You swallow the pill. As it works its way through your digestive system, it slowly releases its chemical payload, which travels through your bloodstream to your brain. A biochemical chain reaction begins. Old disused nerve cells spring into action and form new connections with each other. And amazingly, lost memories start to flood back.
The idea of a pill for memory loss sounds like pure science-fiction. But scientists from the Massachussetts Institute for Technology have taken a first important step to making it a reality, at least for mice.
Andre Fischer and colleagues managed to restore lost memories of brain-damaged mice by using a group of drugs called HDAC inhibitors, or by simply putting them in interesting surroundings.
They used a special breed of mouse, engineered to duplicate the symptoms of brain diseases that afflict humans, such as Alzheimer's. The mice go about their lives normally, but if they are given the drug doxycycline, their brains begin to atrophy. The drug switches on a gene called p25 implicated in various neurodegenerative diseases, which triggers a massive loss of nerve cells. The affected become unable to learn simple tasks and lose long-term memories of tasks they had been trained in some weeks earlier.
Fischer moved some of the brain-damaged mice from their usual Spartan cages, to more interesting accommodation. Their new cages were small adventure playgrounds, replete with climbing frames, tunnels and running wheels, together with plentiful food and water. In their new stimulating environments, the mice returned to their normal selves. Their ability to learn improved considerably, and amazingly, seemingly lost memories were resurrected.
They didn't grow any new neurons, and their brains remained the same size. But Fischer found that they did have many more synapses - the connections between nerve cells - than brain-damaged peers. Even though they had lost a substantial number of neurons, their enriched environments triggered the surviving cells to re-wire themselves.
These experiments suggest that many lost memories are in fact not lost at all, but misplaced. The dead neurons take important connections with them and the survivors, though incommunicado, still retain latent traces of memory. When they are jolted into action and form new networks, these trace memories are reinstated. And that provides genuine hope for people affected by dementia, Alzheimer's and other conditions.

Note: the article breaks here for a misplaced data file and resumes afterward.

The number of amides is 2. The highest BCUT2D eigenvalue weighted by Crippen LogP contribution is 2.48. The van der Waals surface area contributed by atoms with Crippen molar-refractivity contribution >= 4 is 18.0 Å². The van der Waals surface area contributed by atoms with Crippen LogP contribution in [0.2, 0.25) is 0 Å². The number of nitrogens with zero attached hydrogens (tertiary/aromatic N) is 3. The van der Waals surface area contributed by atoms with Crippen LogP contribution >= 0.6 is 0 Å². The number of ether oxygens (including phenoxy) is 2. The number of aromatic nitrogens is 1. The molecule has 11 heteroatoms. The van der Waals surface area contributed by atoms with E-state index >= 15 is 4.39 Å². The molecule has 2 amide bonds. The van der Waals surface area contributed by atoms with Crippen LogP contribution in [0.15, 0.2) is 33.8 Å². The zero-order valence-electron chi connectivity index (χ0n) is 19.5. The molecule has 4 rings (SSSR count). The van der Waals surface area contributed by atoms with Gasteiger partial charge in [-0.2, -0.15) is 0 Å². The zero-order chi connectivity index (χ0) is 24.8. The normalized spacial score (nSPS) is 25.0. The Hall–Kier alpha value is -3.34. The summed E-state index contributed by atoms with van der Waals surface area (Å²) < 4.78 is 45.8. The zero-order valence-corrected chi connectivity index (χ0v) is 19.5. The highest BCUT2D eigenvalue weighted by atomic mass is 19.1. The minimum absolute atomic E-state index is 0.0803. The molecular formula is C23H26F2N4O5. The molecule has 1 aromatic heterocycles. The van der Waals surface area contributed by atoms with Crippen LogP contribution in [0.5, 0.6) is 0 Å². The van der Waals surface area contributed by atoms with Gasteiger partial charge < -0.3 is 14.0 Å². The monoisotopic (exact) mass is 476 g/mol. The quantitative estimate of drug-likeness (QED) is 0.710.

It would be a touch silly to suggest putting such people in the equivalent of a large playpen. But Fischer also found a group of drugs called HDAC inhibitors that have the same effect - the molecular equivalent of a stimulating environment.
HDACs or histone deacetylases control whether genes are switched on or off by altering other proteins called histones. DNA winds around histones like spools, which serves to package this long and unwieldy molecule into a compact and more manageable form.
HDACs change the histones so that they wrap more tightly around DNA and render its genetic code unreadable. Any genes contained in these stretches of DNA are silenced. Drugs like sodium butyrate (SB) neutralise HDACs, freeing DNA from the repressive grip of histones.
Any silenced genes can now be freely switched on and among these, are genes that allow the brain's neurons to sprout new synapses. The details still need to be ironed out, but the results are clear - just like mice housed in fun cages, those treated with SB regained lost memories.
Naysayers might point out that these results are all very good for mice, but are a long way off benefiting people. But while our brains outclass those of mice, we appear to store memories in very similar ways. New experienced are initially encoded among the neurons of the hippocampus, only to be transferred into deeper and long-term stores about three or four weeks later.
Four years ago, a man who had been barely conscious for almost 20 years began to move and speak again. His nerves, badly damaged by a car crash, had started to re-wire themselves and form new connections, in the same way that Fischer's rats did. The possibilities are there; it's just the method that needs refinement.
At the moment, the biggest problem with Fischer's approach is that it's akin to shooting at a fly with a shotgun. HDAC inhibitors have far-reaching effects on a multitude of different genes. It's fortunate that these include genes that lead to brain re-wiring, but such a scattershot approach is prone to collateral damage.
Documenting the full actions of HDAC inhibitors is vital. It will allow scientists to understand what side effects such treatments would have in people, while designing more sophisticated drugs with a narrower range of targets.
Reference: Fischer, Sananbenesi, Wang, Dobbin & Tsai. 2007. Recovery of learning and memory is associated with chromatin remodelling. Nature doi:10.1038/nature05772